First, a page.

sheep and goats—or people and people—righteous or wicked (as if there was no in between)…

Although the apocalyptic vision, the final judgement is the framework in which Jesus tells the story, the frame in which he paints his picture, to make his point. 

At center, I think, the story is less about judgement, 
and more about presence

About Jesus’ presence. 

About Jesus appearing to us. 

And about how we, like Mary Magdelene, 

sometimes don’t even know it's Jesus. 

You know the parable. 

I’ll read just a small chunk:

Whatever you did to the least of one of these…

You did unto me. 

Yesterday, I came into the sanctuary here to rehearse my sermon. 

Bob was here rehearsing, too.

We were getting ready. 

He was practicing music for Easter Vigil, and I, of course, was working on this morning. 

Jesus was still covered up, veiled from the nights before. 

Finally my sermon was ready. 

I’d been thinking a lot about Mary Magdelene who stood and wept

and all the women who showed up

and even cared for Jesus after his death, 

when the disciples had fled into denial and fear.

I felt pretty good about it,

so I went to print it in the office, 

over in the community center.

And as I went in, 

up those squeaky old steps, 

onto the squeaky old landing, 

there, at the top of the steps, 

I saw that the door to God’s Closet was opened. 

So I looked in, but I didn’t actually go all the way in…

And there, the 2PM sunshine was shining sideways through the windows.

And immediately, every thought about the sermon,

the great story I had planned for a sermon illustration,

all of it was gone.

Because right there,

right next door to this beautiful sanctuary, 

it’s depiction of the Resurrected Christ,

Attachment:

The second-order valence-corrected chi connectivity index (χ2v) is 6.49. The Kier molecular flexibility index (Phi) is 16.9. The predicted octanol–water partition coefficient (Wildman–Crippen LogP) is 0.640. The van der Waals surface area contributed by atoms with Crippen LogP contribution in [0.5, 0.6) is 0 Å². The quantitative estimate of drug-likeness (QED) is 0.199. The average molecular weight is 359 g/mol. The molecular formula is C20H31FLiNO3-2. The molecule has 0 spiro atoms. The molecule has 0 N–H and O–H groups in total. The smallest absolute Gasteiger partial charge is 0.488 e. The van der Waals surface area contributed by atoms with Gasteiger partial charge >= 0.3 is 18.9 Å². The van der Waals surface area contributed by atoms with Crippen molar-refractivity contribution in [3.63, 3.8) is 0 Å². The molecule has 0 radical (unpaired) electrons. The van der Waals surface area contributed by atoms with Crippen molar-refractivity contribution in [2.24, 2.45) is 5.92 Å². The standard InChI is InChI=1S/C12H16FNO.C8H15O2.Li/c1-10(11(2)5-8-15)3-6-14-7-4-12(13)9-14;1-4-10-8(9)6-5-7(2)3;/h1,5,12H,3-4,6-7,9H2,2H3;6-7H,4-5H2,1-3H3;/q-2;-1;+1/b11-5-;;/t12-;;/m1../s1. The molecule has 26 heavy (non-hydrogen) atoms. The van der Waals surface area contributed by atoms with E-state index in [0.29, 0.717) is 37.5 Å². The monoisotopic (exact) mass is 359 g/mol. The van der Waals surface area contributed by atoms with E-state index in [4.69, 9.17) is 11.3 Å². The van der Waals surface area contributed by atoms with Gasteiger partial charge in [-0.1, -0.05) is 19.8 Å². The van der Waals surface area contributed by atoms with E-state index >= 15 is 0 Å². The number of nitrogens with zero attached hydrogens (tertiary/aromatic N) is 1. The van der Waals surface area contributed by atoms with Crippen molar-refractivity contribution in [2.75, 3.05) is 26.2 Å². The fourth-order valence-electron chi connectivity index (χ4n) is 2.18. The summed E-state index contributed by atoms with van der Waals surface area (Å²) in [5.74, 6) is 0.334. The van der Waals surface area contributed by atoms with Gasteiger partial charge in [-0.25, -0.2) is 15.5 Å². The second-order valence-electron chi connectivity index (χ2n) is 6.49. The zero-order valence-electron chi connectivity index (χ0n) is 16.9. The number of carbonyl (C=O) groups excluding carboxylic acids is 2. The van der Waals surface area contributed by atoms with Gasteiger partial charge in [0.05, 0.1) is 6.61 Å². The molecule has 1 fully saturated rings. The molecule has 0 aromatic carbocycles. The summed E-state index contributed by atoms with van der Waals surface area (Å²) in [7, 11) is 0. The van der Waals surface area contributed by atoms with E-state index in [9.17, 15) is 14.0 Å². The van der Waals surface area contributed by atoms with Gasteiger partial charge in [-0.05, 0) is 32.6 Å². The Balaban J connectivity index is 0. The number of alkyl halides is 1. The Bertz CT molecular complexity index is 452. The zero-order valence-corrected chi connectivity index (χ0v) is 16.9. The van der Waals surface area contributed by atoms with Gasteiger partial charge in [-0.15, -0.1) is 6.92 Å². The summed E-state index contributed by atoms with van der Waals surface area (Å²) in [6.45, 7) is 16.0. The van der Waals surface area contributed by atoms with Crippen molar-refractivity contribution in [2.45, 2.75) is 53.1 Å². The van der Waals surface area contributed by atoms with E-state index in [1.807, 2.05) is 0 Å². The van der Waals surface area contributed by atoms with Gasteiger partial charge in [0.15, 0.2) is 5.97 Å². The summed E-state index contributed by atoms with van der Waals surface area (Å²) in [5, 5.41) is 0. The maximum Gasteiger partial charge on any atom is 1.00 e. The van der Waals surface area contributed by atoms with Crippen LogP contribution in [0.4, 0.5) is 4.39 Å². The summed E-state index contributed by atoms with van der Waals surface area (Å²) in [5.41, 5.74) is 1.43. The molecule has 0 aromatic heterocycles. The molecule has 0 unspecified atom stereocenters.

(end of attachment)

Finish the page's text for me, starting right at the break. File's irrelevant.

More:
And all the books from which we proclaim the Resurrection, 

Right there, next door, 

I saw the empty tomb!

Even before Easter! There was the empty tomb. 

There was Resurrection. 

The door was ajar, so I looked in. 

There was Sonia Mujica and Elma Rubio,

in the empty tomb. 

There was no body, 

but they were folding clothing, 

placing the clothing at Christ’s head and at Christ’s feet. 

[It could have been any of you, of course, doing any number of things, 
but yesterday, there was Sonia and Elma]. 

They were preparing. 

They were preparing for Christ’s arrival at Easter,

Christ’s arrival in each and every person in need, 

Christ’s arrival in each and every one of us. 

They showed up. 

And they prepared. 

Just like the women at the tomb. 

What better way to prepare for the Resurrection?

What better way to prepare for the Resurrection

then to live into the promise, 

to do the acts of love that Jesus always talked about while he was alive, 

What better way to prepare for the Resurrection,

than to do what Jesus taught about?:

Acts of love for the unknown, the unreciprocated, the unappreciative, 

for an unmet neighbor, for a stranger, 

for someone who just might show up, 

arriving from the Cross, or the tomb, or Gehenna, 

some Hell somewhere, coming to a new place, 

looking out, from the tomb, 

to whomever might look back

—a gardener, a god, you, anyone…

for Resurrection. 

Christ is risen! Christ is risen indeed! Alleluia! 

There’s nothing you can do to make God love you more. 

There’s nothing you can do to make God love you less. 

God loves you. Period. And there is nothing that can separate you from the love of God in Christ Jesus. 

There’s nothing you can do. 

Now go do something about it. 

Be resurrected. 

Be Resurrection. 

Christ is risen! Christ is risen indeed! Alleluia!